The ownership of the segment of Pennsylvania Avenue, N.W. between 15th and 17th Streets is related to a series of events in hte creation of a ten mile square for the permanent seat of government of hte United States authorized by a July 16, 1790 act of Congress, The President was authorized to appoint three commissioners, and any two of them to "have power to purchase or accept" land as the President "shall deem proper for the use of the United States and provide suitable buildings for the accomodation of Congress, and the President, and for the public offices of hte government of the United States". An act was also passed by Maryland on December 19, 1791 ceding all that part of the territory called Columbia sying within the state to the Congress and government ofhte United States with full and absolute right and exclusive jurisdiction. The right to any property by the United States was made subject to transfer of property by the owners.
Based on the foregoing, proprietors conveyed and throught trustees to be laid out as a city, i.e. the City of Washington, with such streets or squares, parcels or lots as the President should approve. The land not retained by the United States was placed back into private ownership. One half of the lots were reconveyed to the orignial owners and the balance of lots were sold to raise money for establishing the seat of government.
It was, therefore, through the conveyances by the original proprietors that title to the original streets and the site for the President's House is vested in the United States. The site for the President's House is located within the first public appropriation described by metes and bounds in President Washington's letter of Merch 2, 1797 to Messrs. Beall and Gantt. This letter directs these trustees to convey all the streets as laid out and delineated in Dermott's Plan of the City, and also the several squares, parcels and lots of ground as described by metes and bounds in the letter. The ground or land other than the streets are listed as public appropriations numbered from one through seventeen. Dermott's plan clearly shows a large open space where Appropriation Number ONe is situated. It also shows lines to indicate streets flanking the east and west sides of Appropriation Number One. Dermott's plan does not show any street crossing Appropriation Number One between Madison Place and Jackson Place.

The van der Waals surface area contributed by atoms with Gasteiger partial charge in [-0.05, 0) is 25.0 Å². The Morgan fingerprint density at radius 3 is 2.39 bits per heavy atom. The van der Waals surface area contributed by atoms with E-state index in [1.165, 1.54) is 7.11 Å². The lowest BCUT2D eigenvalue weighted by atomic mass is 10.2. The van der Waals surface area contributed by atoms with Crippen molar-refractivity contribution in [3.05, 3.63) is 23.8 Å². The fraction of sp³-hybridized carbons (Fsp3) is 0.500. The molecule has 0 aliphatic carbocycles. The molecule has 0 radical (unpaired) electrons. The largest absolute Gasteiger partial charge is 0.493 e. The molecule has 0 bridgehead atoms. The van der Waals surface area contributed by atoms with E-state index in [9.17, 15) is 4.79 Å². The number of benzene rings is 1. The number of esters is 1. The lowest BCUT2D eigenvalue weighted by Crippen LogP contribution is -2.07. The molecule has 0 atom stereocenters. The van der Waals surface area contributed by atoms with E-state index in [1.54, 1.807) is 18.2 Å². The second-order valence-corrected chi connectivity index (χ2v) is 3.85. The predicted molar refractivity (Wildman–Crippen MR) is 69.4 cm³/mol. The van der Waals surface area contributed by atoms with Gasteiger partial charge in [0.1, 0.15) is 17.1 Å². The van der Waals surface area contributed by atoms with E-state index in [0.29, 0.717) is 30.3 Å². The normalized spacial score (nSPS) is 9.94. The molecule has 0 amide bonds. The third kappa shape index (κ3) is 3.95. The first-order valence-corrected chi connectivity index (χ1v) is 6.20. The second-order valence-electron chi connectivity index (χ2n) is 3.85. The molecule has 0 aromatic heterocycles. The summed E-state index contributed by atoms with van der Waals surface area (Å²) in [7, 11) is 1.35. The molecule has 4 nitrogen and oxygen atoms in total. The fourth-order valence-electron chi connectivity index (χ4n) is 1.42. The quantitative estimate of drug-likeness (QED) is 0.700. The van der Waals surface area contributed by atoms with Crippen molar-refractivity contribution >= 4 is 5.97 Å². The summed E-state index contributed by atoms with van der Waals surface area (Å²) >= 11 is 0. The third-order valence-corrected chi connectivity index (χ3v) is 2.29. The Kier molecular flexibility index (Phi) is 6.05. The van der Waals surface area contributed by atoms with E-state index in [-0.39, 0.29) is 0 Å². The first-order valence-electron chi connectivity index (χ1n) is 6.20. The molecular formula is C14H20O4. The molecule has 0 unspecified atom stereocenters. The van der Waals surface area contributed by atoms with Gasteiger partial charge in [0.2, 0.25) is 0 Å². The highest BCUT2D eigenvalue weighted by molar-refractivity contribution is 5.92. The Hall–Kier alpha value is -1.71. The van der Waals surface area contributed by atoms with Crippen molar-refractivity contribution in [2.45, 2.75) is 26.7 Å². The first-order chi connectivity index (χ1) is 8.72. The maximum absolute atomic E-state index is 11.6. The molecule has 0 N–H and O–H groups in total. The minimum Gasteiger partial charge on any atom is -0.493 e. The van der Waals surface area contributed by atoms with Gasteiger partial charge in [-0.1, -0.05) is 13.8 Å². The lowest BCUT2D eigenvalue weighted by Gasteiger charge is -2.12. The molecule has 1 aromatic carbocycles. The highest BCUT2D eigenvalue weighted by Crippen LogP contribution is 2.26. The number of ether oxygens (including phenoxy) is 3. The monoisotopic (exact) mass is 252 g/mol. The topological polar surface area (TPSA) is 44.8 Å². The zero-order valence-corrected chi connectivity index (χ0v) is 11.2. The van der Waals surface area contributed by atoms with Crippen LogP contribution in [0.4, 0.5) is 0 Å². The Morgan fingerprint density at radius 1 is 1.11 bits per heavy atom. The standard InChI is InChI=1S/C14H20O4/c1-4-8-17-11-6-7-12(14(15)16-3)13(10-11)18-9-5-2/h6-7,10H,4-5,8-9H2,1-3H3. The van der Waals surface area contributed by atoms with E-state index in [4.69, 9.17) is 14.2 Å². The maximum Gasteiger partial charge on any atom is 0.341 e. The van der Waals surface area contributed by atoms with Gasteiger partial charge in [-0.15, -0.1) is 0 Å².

Currently, as shown on the attached sketch, the section of Pennsylvania Avenue lying between Madison Place and Jackson Place passes across Appropriation Number One. The segment of the Avenue between 15th Street and the extension of the easterly line of Lafayette Park is flanked by Square 221 on the north and the Treasury Building on the south.
The segment of the Avenue between the westerly line of Lafayette Park extended and 17th Street is flanked by Square 167 onthe north and the Executive Office Building on the south. The Treasury Building and the Executive Office Building lie within Appropriation Number One.
As shown on the sketch, the northerly 90 feet width of Pennsylvania Avenue abutting only Squares 221 nd 167, respectively, is not within Appropriation Number One and some of the pavement south of the 90 foot wide segments lie within Appropriation Number One.
The fact that original streets and public squares are vested in the United States is also confirmed in an opinion delivered by Mr. Justice Story for the Supreme Court in the year 183 (4 Peters 232). This was the case of John P. Van Ness et al vs. the ayor, Alderman and Board of Common Council of the City of Washington and the United States of America.
In summary, Pennsylvania Avenue, N.W. between 15th and 17th Streets lies partly within Appropriation Number One and partly outside or exterior to Appropriation Number One, and title to it all is vested in the United States of America.